House of Representatives has passed two bills that enhance and seek to expand the use of health savings accounts. Perhaps more significantly, the bills – H.R. 6199 (115) and H.R. 6311 (115) passed with some crossover support from Democrats.
Restoring Access to Medication and Modernizing Health Savings Accounts Act of 2018-
HR 6199, the Restoring Access to Medication and Modernizing Health Savings Accounts Act of 2018, passed 277-142 with the backing of 46 Democrats (and the opposition of a single Republican, Rep. Walter Jones of North Carolina). The bill would allow people with health savings accounts to count gym memberships, the purchase of certain sports equipment, and certain over-the-counter medications as qualified medical expenses (up to a limit of $500 a year for an individual and $1,000 a year for a joint return). It would also give spouses more opportunity to contribute to their partner’s HSA (in situations where the spouse has a flexible spending account).
H.R. 6199 was introduced on June 22, 2018, by Rep. Lynn Jenkins (R-KS) and was referred to the Committee on Ways & Means, which ordered the bill reported on July 11, 2018, by a vote of 24-10.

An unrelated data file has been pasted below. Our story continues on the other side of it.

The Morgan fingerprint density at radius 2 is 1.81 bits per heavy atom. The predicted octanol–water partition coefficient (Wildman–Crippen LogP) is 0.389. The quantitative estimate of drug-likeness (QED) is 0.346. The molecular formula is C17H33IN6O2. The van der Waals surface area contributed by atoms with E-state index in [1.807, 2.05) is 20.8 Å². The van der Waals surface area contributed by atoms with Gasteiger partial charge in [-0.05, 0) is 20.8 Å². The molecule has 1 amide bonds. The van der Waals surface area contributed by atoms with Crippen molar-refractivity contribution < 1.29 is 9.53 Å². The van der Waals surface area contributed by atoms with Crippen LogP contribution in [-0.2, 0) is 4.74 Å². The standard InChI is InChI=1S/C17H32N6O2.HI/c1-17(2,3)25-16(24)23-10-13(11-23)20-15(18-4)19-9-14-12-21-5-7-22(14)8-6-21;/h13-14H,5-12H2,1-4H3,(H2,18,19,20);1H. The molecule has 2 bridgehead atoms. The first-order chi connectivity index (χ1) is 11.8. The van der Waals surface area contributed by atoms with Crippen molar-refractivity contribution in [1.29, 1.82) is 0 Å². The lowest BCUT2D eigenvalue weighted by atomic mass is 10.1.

Increasing Access to Lower Premium Plans and Expanding Health Savings Accounts Act of 2018-
As for HR 6311, the Increasing Access to Lower Premium Plans and Expanding Health Savings Accounts Act of 2018, that bill passed by a margin of 242-176, gaining the support of a dozen Democrats. H.R. 6311 was introduced on July 6, 2018, by Rep. Peter Roskam (R-IL) and was referred to the Committee on Ways & Means, which ordered the bill reported on July 11, 2018, by a vote of 23-16.
The bill would:
- Increase the maximum contribution to health savings accounts (to the amount of deductible and out-of-pocket limitation – $6,650 for an individual and $13,300 for a family in 2018).
- Allow both spouses to make catch-up contributions to the same health savings account. Under current law, if both spouses are HSA-eligible and age 55 or older, they must open separate HSA accounts for their respective “catch-up” contributions (an extra $1,000 annually). This provision would allow both spouses to deposit their catch-up contributions into one account.
- Allow working seniors to contribute to HSAs.
- Allow balances on flexible savings accounts to be carried over.
It would also delay the Affordable Care Act’s health insurance tax for another two years.
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Source: NAPA Net